Hot Third Quarter Yields Optimism

The economy grew at a scorching 7.2 percent annual rate in the third quarter in the strongest pace in nearly two decades. Consumers spent with abandon and businesses ramped up investment, compelling new evidence of an economic resurgence.

The increase in gross domestic product, the broadest measure of the economy's performance, in the July-September quarter was more than double the 3.3 percent rate registered in the second quarter, the Commerce Department reported Thursday.

The 7.2 percent pace marked the best showing since the first quarter of 1984. It exceeded analysts' forecasts for a 6 percent growth rate for third-quarter GDP, which measures the value of all goods and services produced within the United States.

"Inventories managed to plunge in the quarter. The decline in inventories is twice as large as the second quarter," CitiGroup senior economist Steven Whiting told CBS Radio News. "This leaves us optimistic that growth will remain strong over the next few quarters."

The economy's recovery from the 2001 recession has resembled the side of a jagged cliff; a quarter of strength often has been followed by a quarter of weakness. But analysts are saying that pattern could be broken, considering increasing signs the economy finally has shaken its lethargy and is perking up.

"The economy is just shaking off a weak period here, and if we can keep demand growing at a good rate, we should see signs of employment improving," said Whiting.

Near rock-bottom short-term interest rates, along with President Bush's third round of tax cuts, have helped the economy shift into a higher gear during the summer, economists say.

"The growth rate is a testament to the power of monetary and fiscal stimulus to boost final demand," said CBS MarketWatch Washington Bureau Chief Rex Nutting. "John Maynard Keynes would be proud of his disciples, Alan Greenspan and George W. Bush."

The next challenge is making sure the rebound is self-sustaining, the economists say.

To sustain the recovery, economists told CBS News Correspondent Anthony Mason, the economy will have to create jobs. With demand up, they predict, companies will have to produce more, and that means hiring more workers.

"But that's hope. It's faith. It's not showing up yet. And that is the one wild card that could derail this recovery," says Bill Cheney, chief economist for John Hancock.

Democrats argued that the tax cuts contributed to a record budget deficit in the recently ended 2003 fiscal year and have done little to spur significant job growth.

Although the nation's payrolls grew by 57,000 in September — the first increase in eight months — the economy needs to add a lot more jobs than that each month to drive down the 6.1 percent unemployment rate, analysts have said.

"Going forward it's going to be very hard to do that," Whiting said.

The administration has argued that as economic growth improves, meaningful job creation will follow. Bush will be counting on that as he heads into the 2004 presidential election season.

Amid signs that the recovery is regaining traction, the Federal Reserve on Tuesday decided to hold a key short-term interest rate at a 45-year low of 1 percent. Super-low short-term rates may give consumers and businesses an incentive to spend and invest more, boosting economic growth.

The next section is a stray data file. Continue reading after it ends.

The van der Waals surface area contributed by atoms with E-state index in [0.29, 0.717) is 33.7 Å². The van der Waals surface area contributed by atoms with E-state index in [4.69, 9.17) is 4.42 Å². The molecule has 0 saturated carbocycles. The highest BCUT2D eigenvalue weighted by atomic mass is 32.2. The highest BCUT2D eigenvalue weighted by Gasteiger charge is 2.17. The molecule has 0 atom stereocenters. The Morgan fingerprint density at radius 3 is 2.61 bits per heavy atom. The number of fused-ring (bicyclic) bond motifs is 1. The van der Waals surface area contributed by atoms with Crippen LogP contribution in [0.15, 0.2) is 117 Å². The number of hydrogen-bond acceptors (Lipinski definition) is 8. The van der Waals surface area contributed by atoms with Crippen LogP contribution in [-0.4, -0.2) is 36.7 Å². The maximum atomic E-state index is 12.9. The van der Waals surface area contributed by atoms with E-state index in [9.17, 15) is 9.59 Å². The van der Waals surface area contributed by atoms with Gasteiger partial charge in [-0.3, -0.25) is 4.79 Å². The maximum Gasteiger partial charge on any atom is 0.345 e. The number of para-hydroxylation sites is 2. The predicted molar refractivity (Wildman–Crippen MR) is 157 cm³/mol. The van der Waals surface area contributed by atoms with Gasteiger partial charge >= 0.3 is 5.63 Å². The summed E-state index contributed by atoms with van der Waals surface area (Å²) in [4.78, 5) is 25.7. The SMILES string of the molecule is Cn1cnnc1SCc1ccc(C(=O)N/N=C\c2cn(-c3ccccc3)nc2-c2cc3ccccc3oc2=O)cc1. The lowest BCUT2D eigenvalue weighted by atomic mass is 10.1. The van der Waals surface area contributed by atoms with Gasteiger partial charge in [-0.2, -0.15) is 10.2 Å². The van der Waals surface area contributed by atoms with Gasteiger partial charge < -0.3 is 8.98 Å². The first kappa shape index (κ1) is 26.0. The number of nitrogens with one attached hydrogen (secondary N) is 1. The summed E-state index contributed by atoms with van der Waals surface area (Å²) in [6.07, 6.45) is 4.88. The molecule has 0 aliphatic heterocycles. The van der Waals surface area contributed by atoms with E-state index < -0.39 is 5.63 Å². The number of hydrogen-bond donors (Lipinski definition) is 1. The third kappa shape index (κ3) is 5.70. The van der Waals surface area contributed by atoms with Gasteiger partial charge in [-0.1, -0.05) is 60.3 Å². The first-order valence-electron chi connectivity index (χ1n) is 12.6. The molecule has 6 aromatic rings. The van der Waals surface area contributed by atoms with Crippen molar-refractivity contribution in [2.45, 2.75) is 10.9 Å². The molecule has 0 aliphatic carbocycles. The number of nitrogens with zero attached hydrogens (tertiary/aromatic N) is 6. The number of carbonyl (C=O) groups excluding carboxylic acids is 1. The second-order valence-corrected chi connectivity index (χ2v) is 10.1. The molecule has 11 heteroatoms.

Economists believe the economy will grow at a slower — but still healthy — 4 percent rate in the final quarter.

In the third quarter, consumers ratcheted up their spending at a brisk 6.6 percent annual rate. That was the biggest increase since the first quarter of 1988 and was up from a 3.8 percent pace in the second quarter.

Consumers in the third quarter spent lavishly on big-ticket items, such as cars, boosting such spending by a whopping 26.9 percent rate. And, they also spent briskly on "nondurables" such as food and clothes, which grew at a 7.9 percent pace, the strongest showing since the first quarter of 1976.

While consumers have been the main force keeping the economy going, there are more signs that businesses are starting to do their part.

Especially encouraging was the 15.4 percent growth rate in spending by businesses on equipment and software in the third quarter. That marked the largest increase since the first quarter of 2000 and was up from a 8.3 percent growth rate in the second quarter.

Sustained turnarounds in capital spending and in hiring are crucial to the economy's return to full throttle. Economists said business wants profits to improve and wants to be sure of the recovery's vigor before it goes on a spending and hiring spree.

The red-hot housing market, powered by low mortgage rates, also contributed to the strong showing on third quarter GDP. Investment on residential projects grew at a 20.4 percent rate, the biggest increase since the second quarter of 1996, and more than three times the 6.6 percent growth rate seen in the second quarter.

Federal government spending, which grew at a 1.4 percent rate, was only a minor contributor to GDP in the third quarter. Spending on national defense was flat. But in the second quarter, military spending on the Iraq war — which grew at a whopping 45.8 percent rate — helped to catapult economic growth.

A better trade picture in the third quarter also contributed to GDP growth.

But inventory reduction by businesses continued to be a drag on the economy and reduced third-quarter GDP by 0.67 percentage point. And a continuing reluctance by businesses to build up stocks suggest that executives remain wary of the rebound's staying power.